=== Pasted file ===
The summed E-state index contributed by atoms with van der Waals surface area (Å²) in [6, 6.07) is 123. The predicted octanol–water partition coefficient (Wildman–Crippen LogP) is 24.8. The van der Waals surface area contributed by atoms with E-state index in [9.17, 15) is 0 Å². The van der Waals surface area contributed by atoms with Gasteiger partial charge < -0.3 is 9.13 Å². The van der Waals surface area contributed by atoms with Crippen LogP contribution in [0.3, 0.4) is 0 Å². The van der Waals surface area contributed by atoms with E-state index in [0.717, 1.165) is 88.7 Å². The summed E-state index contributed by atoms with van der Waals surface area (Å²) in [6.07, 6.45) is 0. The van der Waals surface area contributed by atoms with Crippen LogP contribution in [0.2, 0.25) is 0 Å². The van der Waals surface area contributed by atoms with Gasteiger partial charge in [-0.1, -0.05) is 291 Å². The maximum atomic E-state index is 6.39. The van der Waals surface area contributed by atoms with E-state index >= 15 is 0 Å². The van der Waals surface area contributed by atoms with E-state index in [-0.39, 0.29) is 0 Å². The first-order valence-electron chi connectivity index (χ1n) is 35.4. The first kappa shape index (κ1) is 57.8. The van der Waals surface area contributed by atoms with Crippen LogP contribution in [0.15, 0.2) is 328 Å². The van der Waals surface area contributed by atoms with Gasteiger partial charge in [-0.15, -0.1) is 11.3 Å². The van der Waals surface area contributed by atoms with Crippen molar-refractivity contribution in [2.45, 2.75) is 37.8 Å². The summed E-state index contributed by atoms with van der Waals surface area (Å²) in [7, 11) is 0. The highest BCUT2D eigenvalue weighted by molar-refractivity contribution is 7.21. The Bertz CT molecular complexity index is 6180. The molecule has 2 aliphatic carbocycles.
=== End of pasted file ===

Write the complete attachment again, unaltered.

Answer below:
The summed E-state index contributed by atoms with van der Waals surface area (Å²) in [6, 6.07) is 123. The predicted octanol–water partition coefficient (Wildman–Crippen LogP) is 24.8. The van der Waals surface area contributed by atoms with E-state index in [9.17, 15) is 0 Å². The van der Waals surface area contributed by atoms with Gasteiger partial charge < -0.3 is 9.13 Å². The van der Waals surface area contributed by atoms with Crippen LogP contribution in [0.3, 0.4) is 0 Å². The van der Waals surface area contributed by atoms with E-state index in [0.717, 1.165) is 88.7 Å². The summed E-state index contributed by atoms with van der Waals surface area (Å²) in [6.07, 6.45) is 0. The van der Waals surface area contributed by atoms with Crippen LogP contribution in [0.2, 0.25) is 0 Å². The van der Waals surface area contributed by atoms with Gasteiger partial charge in [-0.1, -0.05) is 291 Å². The maximum atomic E-state index is 6.39. The van der Waals surface area contributed by atoms with E-state index >= 15 is 0 Å². The van der Waals surface area contributed by atoms with E-state index in [-0.39, 0.29) is 0 Å². The first-order valence-electron chi connectivity index (χ1n) is 35.4. The first kappa shape index (κ1) is 57.8. The van der Waals surface area contributed by atoms with Crippen LogP contribution in [0.15, 0.2) is 328 Å². The van der Waals surface area contributed by atoms with Gasteiger partial charge in [-0.15, -0.1) is 11.3 Å². The van der Waals surface area contributed by atoms with Crippen molar-refractivity contribution in [2.45, 2.75) is 37.8 Å². The summed E-state index contributed by atoms with van der Waals surface area (Å²) in [7, 11) is 0. The highest BCUT2D eigenvalue weighted by molar-refractivity contribution is 7.21. The Bertz CT molecular complexity index is 6180. The molecule has 2 aliphatic carbocycles.